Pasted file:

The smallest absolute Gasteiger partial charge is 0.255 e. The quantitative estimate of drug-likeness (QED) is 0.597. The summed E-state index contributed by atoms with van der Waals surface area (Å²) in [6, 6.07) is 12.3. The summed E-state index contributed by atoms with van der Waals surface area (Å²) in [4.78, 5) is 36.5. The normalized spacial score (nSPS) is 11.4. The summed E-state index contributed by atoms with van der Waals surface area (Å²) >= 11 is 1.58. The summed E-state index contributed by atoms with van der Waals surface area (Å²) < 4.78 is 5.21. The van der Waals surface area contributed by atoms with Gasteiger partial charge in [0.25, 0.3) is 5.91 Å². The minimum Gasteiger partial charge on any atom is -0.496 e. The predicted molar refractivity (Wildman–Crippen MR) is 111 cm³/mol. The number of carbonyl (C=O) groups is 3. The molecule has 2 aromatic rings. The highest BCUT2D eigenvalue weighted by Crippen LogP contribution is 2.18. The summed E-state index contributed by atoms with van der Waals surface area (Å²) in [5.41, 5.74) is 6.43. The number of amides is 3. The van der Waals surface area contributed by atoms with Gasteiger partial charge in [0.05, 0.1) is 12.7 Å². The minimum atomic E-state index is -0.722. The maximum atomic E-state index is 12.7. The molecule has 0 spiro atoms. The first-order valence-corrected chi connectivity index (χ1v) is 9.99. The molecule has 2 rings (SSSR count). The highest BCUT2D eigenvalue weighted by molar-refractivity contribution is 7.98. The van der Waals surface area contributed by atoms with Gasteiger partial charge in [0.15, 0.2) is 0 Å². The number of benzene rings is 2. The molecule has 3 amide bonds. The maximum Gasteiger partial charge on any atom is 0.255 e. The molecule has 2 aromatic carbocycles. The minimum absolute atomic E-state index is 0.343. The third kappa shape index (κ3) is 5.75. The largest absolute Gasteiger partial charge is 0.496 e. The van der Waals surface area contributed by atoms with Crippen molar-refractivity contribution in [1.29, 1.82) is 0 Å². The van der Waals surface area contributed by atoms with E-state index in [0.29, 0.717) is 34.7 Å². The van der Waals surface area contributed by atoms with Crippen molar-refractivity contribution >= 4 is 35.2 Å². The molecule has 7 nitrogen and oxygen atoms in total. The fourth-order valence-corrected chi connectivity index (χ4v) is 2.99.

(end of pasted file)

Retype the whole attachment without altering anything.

The smallest absolute Gasteiger partial charge is 0.255 e. The quantitative estimate of drug-likeness (QED) is 0.597. The summed E-state index contributed by atoms with van der Waals surface area (Å²) in [6, 6.07) is 12.3. The summed E-state index contributed by atoms with van der Waals surface area (Å²) in [4.78, 5) is 36.5. The normalized spacial score (nSPS) is 11.4. The summed E-state index contributed by atoms with van der Waals surface area (Å²) >= 11 is 1.58. The summed E-state index contributed by atoms with van der Waals surface area (Å²) < 4.78 is 5.21. The van der Waals surface area contributed by atoms with Gasteiger partial charge in [0.25, 0.3) is 5.91 Å². The minimum Gasteiger partial charge on any atom is -0.496 e. The predicted molar refractivity (Wildman–Crippen MR) is 111 cm³/mol. The number of carbonyl (C=O) groups is 3. The molecule has 2 aromatic rings. The highest BCUT2D eigenvalue weighted by Crippen LogP contribution is 2.18. The summed E-state index contributed by atoms with van der Waals surface area (Å²) in [5.41, 5.74) is 6.43. The number of amides is 3. The van der Waals surface area contributed by atoms with Gasteiger partial charge in [0.05, 0.1) is 12.7 Å². The minimum atomic E-state index is -0.722. The maximum atomic E-state index is 12.7. The molecule has 0 spiro atoms. The first-order valence-corrected chi connectivity index (χ1v) is 9.99. The molecule has 2 rings (SSSR count). The highest BCUT2D eigenvalue weighted by molar-refractivity contribution is 7.98. The van der Waals surface area contributed by atoms with Gasteiger partial charge in [0.15, 0.2) is 0 Å². The number of benzene rings is 2. The molecule has 3 amide bonds. The maximum Gasteiger partial charge on any atom is 0.255 e. The molecule has 2 aromatic carbocycles. The minimum absolute atomic E-state index is 0.343. The third kappa shape index (κ3) is 5.75. The largest absolute Gasteiger partial charge is 0.496 e. The van der Waals surface area contributed by atoms with Crippen molar-refractivity contribution in [1.29, 1.82) is 0 Å². The van der Waals surface area contributed by atoms with E-state index in [0.29, 0.717) is 34.7 Å². The van der Waals surface area contributed by atoms with Crippen molar-refractivity contribution >= 4 is 35.2 Å². The molecule has 7 nitrogen and oxygen atoms in total. The fourth-order valence-corrected chi connectivity index (χ4v) is 2.99.